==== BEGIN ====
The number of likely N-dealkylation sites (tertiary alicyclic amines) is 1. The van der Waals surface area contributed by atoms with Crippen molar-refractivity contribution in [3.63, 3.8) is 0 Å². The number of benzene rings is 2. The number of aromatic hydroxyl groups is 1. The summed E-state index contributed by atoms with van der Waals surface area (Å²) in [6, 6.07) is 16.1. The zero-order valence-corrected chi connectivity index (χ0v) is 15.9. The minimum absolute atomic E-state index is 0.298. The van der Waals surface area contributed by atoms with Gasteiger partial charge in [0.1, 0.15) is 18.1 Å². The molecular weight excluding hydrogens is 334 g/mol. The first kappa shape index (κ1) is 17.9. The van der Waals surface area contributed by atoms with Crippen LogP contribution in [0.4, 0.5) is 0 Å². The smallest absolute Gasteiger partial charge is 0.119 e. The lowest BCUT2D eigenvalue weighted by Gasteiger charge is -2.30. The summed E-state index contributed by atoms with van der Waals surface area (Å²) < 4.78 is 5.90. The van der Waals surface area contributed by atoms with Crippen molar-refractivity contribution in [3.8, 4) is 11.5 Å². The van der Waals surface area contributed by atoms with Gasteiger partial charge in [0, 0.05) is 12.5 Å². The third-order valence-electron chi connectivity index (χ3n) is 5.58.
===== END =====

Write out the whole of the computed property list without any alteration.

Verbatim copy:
The number of likely N-dealkylation sites (tertiary alicyclic amines) is 1. The van der Waals surface area contributed by atoms with Crippen molar-refractivity contribution in [3.63, 3.8) is 0 Å². The number of benzene rings is 2. The number of aromatic hydroxyl groups is 1. The summed E-state index contributed by atoms with van der Waals surface area (Å²) in [6, 6.07) is 16.1. The zero-order valence-corrected chi connectivity index (χ0v) is 15.9. The minimum absolute atomic E-state index is 0.298. The van der Waals surface area contributed by atoms with Gasteiger partial charge in [0.1, 0.15) is 18.1 Å². The molecular weight excluding hydrogens is 334 g/mol. The first kappa shape index (κ1) is 17.9. The van der Waals surface area contributed by atoms with Crippen LogP contribution in [0.4, 0.5) is 0 Å². The smallest absolute Gasteiger partial charge is 0.119 e. The lowest BCUT2D eigenvalue weighted by Gasteiger charge is -2.30. The summed E-state index contributed by atoms with van der Waals surface area (Å²) < 4.78 is 5.90. The van der Waals surface area contributed by atoms with Crippen molar-refractivity contribution in [3.8, 4) is 11.5 Å². The van der Waals surface area contributed by atoms with Gasteiger partial charge in [0, 0.05) is 12.5 Å². The third-order valence-electron chi connectivity index (χ3n) is 5.58.